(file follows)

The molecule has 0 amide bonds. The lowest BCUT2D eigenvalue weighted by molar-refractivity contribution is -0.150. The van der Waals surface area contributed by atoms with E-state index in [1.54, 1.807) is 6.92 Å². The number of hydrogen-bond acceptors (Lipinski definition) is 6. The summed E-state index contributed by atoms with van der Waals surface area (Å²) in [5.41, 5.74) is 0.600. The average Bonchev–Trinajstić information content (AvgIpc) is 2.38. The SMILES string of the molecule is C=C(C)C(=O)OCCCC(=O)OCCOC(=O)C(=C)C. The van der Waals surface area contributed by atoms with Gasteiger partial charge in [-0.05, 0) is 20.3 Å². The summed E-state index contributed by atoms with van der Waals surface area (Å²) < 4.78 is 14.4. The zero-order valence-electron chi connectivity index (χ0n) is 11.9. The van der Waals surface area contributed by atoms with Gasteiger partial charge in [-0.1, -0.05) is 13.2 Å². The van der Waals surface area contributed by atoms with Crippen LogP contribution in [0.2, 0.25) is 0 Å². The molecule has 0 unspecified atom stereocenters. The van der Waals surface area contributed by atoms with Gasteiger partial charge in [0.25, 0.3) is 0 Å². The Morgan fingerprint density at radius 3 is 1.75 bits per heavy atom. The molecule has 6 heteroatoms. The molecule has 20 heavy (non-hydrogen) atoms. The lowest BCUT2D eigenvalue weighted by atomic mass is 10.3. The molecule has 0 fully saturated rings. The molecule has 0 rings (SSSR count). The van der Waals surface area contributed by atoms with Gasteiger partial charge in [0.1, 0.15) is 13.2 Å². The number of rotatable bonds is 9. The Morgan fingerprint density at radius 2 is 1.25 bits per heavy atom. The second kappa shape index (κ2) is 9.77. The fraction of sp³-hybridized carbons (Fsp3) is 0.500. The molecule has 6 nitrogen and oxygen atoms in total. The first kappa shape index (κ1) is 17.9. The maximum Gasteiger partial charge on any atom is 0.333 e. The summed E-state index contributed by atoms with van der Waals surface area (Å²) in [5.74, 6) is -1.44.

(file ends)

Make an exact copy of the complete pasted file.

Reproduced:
The molecule has 0 amide bonds. The lowest BCUT2D eigenvalue weighted by molar-refractivity contribution is -0.150. The van der Waals surface area contributed by atoms with E-state index in [1.54, 1.807) is 6.92 Å². The number of hydrogen-bond acceptors (Lipinski definition) is 6. The summed E-state index contributed by atoms with van der Waals surface area (Å²) in [5.41, 5.74) is 0.600. The average Bonchev–Trinajstić information content (AvgIpc) is 2.38. The SMILES string of the molecule is C=C(C)C(=O)OCCCC(=O)OCCOC(=O)C(=C)C. The van der Waals surface area contributed by atoms with Gasteiger partial charge in [-0.05, 0) is 20.3 Å². The summed E-state index contributed by atoms with van der Waals surface area (Å²) < 4.78 is 14.4. The zero-order valence-electron chi connectivity index (χ0n) is 11.9. The van der Waals surface area contributed by atoms with Gasteiger partial charge in [-0.1, -0.05) is 13.2 Å². The van der Waals surface area contributed by atoms with Crippen LogP contribution in [0.2, 0.25) is 0 Å². The molecule has 0 unspecified atom stereocenters. The van der Waals surface area contributed by atoms with Gasteiger partial charge in [0.25, 0.3) is 0 Å². The Morgan fingerprint density at radius 3 is 1.75 bits per heavy atom. The molecule has 6 heteroatoms. The molecule has 20 heavy (non-hydrogen) atoms. The lowest BCUT2D eigenvalue weighted by atomic mass is 10.3. The molecule has 0 fully saturated rings. The molecule has 0 rings (SSSR count). The van der Waals surface area contributed by atoms with Gasteiger partial charge in [0.1, 0.15) is 13.2 Å². The number of rotatable bonds is 9. The Morgan fingerprint density at radius 2 is 1.25 bits per heavy atom. The second kappa shape index (κ2) is 9.77. The fraction of sp³-hybridized carbons (Fsp3) is 0.500. The molecule has 6 nitrogen and oxygen atoms in total. The first kappa shape index (κ1) is 17.9. The maximum Gasteiger partial charge on any atom is 0.333 e. The summed E-state index contributed by atoms with van der Waals surface area (Å²) in [5.74, 6) is -1.44.